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Diabetes Care. 2001 Aug;24(8):1411-5.

Utilization of oral hypoglycemic agents in a drug-insured U.S. population.

Author information

  • 1The Institute for Effectiveness Research, Bridgewater, New Jersey. Novartis Pharmaceutical Corporation, East Hanover, New Jersey 08807, USA. stephen_boccuzzi@mmmc-tier.com

Abstract

OBJECTIVE:

Clinical trials provide information regarding the safety and efficacy of medications used to manage type 2 diabetes but do not elucidate drug effectiveness in a typical managed care environment. The aim of this study was to characterize "real-world" drug utilization patterns from both a prescriber and a patient perspective.

RESEARCH DESIGN AND METHODS:

We conducted a retrospective analysis of a large administrative pharmacy claims database, using data on continuously pharmacy benefit-eligible members prescribed oral hypoglycemic agents (OHAs).

RESULTS:

The 12-month persistence rate for the OHA cohort was low, ranging from 31% for alpha-glucosidase inhibitors to 60% for metformin; compliance rates varied between 70 and 80%. During the first 12 months of therapy, 36% of the patients remaining on therapy at 12 months had one or more therapy modifications. The mean number of therapy changes increased with the length of patient follow-up, with more than half of all patients experiencing at least one therapy change over the duration of follow-up.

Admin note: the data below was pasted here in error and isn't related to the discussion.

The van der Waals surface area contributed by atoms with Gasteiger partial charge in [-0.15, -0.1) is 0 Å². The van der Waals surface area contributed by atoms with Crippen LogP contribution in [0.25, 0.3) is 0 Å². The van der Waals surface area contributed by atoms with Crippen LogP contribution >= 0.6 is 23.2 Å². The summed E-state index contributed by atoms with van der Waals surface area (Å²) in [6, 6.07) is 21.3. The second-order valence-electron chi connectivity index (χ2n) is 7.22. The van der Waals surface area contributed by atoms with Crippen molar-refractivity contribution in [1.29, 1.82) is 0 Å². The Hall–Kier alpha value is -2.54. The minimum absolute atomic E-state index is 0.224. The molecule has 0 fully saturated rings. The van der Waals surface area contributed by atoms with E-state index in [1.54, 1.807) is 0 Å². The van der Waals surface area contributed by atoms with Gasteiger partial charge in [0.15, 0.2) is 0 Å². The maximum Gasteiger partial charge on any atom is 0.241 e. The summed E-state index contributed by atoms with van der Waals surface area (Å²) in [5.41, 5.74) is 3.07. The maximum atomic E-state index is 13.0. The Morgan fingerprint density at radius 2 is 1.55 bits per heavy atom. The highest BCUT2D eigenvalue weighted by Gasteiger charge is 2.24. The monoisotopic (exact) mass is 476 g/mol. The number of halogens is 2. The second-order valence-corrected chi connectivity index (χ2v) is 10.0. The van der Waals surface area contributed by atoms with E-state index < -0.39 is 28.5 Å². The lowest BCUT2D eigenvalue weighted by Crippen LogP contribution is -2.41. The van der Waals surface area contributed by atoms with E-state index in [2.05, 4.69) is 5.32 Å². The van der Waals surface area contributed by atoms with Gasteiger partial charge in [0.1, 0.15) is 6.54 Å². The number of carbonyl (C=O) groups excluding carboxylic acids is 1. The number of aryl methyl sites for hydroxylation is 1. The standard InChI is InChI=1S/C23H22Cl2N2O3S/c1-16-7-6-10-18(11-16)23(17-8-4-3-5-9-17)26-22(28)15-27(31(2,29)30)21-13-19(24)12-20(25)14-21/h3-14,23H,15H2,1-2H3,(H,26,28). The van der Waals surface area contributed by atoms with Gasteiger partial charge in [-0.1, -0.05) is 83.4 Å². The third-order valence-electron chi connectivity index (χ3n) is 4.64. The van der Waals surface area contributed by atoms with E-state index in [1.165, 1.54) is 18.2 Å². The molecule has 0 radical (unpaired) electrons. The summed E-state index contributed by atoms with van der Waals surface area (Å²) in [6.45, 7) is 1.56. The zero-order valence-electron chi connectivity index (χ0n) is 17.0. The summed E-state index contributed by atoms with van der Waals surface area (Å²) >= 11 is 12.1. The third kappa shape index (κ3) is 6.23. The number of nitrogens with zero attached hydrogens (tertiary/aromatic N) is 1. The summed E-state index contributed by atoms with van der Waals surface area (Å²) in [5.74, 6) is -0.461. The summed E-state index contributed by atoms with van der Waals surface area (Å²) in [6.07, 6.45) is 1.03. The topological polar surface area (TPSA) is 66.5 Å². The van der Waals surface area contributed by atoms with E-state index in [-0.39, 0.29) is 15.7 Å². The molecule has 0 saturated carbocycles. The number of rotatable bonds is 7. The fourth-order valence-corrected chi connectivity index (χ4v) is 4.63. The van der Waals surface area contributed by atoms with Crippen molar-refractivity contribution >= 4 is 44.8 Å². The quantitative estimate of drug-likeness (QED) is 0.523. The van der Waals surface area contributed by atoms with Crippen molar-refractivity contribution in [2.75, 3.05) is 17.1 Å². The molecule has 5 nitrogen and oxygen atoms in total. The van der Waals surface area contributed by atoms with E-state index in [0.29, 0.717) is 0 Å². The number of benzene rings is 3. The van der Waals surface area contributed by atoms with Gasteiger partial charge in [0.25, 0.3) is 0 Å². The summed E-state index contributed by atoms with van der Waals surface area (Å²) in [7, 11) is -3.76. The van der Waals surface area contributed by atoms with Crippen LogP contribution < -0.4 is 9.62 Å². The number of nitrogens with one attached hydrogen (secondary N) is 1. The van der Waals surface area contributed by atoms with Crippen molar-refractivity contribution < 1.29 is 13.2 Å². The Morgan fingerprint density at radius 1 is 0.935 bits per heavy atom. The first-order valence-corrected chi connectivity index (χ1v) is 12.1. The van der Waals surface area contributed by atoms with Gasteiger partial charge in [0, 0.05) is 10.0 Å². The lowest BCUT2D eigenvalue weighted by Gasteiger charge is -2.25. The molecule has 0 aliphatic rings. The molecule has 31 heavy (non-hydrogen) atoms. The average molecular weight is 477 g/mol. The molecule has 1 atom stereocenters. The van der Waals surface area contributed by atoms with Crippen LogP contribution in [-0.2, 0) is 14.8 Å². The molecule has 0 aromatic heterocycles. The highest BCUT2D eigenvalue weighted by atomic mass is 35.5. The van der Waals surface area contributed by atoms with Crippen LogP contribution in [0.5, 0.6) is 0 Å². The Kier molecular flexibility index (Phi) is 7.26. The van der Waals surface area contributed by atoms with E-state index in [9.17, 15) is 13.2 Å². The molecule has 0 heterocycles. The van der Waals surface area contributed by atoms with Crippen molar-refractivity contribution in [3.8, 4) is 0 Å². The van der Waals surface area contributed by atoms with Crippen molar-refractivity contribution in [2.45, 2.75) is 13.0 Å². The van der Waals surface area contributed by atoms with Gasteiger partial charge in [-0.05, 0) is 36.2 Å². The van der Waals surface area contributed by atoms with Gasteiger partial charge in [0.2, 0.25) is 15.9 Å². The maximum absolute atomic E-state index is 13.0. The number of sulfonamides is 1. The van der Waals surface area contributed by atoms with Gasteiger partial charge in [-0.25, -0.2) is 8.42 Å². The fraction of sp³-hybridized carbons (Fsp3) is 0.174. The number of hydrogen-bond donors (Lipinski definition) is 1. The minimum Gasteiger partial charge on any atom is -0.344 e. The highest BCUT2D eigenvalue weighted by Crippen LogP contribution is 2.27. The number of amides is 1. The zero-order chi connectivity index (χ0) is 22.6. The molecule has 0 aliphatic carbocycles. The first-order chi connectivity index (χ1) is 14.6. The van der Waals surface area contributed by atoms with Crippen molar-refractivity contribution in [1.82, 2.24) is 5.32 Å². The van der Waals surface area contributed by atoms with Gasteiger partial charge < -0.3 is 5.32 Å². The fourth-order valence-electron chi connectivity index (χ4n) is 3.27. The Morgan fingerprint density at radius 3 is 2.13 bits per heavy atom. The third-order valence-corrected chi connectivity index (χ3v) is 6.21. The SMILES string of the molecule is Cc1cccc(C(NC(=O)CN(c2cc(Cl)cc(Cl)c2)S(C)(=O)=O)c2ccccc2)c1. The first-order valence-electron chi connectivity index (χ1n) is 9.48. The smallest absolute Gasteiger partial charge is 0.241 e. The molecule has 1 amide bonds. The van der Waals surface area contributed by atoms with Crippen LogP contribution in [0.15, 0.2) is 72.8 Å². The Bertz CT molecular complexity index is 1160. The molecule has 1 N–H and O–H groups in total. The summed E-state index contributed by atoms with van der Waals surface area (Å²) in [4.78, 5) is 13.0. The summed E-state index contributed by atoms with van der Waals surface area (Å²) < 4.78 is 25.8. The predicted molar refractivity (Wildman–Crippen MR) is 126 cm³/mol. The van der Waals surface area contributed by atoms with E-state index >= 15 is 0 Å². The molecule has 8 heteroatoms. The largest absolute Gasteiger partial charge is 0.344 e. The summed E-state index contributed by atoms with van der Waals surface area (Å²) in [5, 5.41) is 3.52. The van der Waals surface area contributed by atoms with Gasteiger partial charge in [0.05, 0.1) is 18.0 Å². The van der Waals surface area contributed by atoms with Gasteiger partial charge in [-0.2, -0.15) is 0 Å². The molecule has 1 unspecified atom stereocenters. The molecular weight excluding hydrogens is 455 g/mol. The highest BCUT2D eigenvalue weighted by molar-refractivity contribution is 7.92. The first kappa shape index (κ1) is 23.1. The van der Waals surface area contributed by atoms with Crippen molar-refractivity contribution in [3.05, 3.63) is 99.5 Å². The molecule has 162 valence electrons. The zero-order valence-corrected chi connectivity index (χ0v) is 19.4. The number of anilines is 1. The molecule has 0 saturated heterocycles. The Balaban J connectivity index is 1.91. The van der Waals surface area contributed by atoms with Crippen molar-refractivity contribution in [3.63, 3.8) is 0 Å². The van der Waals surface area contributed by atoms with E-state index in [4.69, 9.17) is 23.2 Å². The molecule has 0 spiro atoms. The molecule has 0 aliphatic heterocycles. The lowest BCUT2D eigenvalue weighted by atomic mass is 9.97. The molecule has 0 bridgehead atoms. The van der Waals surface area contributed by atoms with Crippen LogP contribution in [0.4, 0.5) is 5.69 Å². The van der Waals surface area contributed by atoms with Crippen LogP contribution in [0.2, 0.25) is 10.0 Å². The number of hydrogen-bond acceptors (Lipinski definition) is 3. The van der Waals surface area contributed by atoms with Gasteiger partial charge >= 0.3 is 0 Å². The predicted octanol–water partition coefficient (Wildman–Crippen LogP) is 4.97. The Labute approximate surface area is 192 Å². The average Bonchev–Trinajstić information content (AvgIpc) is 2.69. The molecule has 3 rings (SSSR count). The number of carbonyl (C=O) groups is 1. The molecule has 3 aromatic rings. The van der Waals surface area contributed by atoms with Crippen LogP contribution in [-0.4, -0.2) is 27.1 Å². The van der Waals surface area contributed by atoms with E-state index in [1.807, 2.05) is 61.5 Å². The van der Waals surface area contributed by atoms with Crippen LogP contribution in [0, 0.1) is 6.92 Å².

CONCLUSIONS:

These findings document the wide variation in utilization patterns associated with pharmacological management of type 2 diabetes, suggesting that opportunity exists to optimize its pharmacological management.

PMID:
11473078
[PubMed - indexed for MEDLINE]
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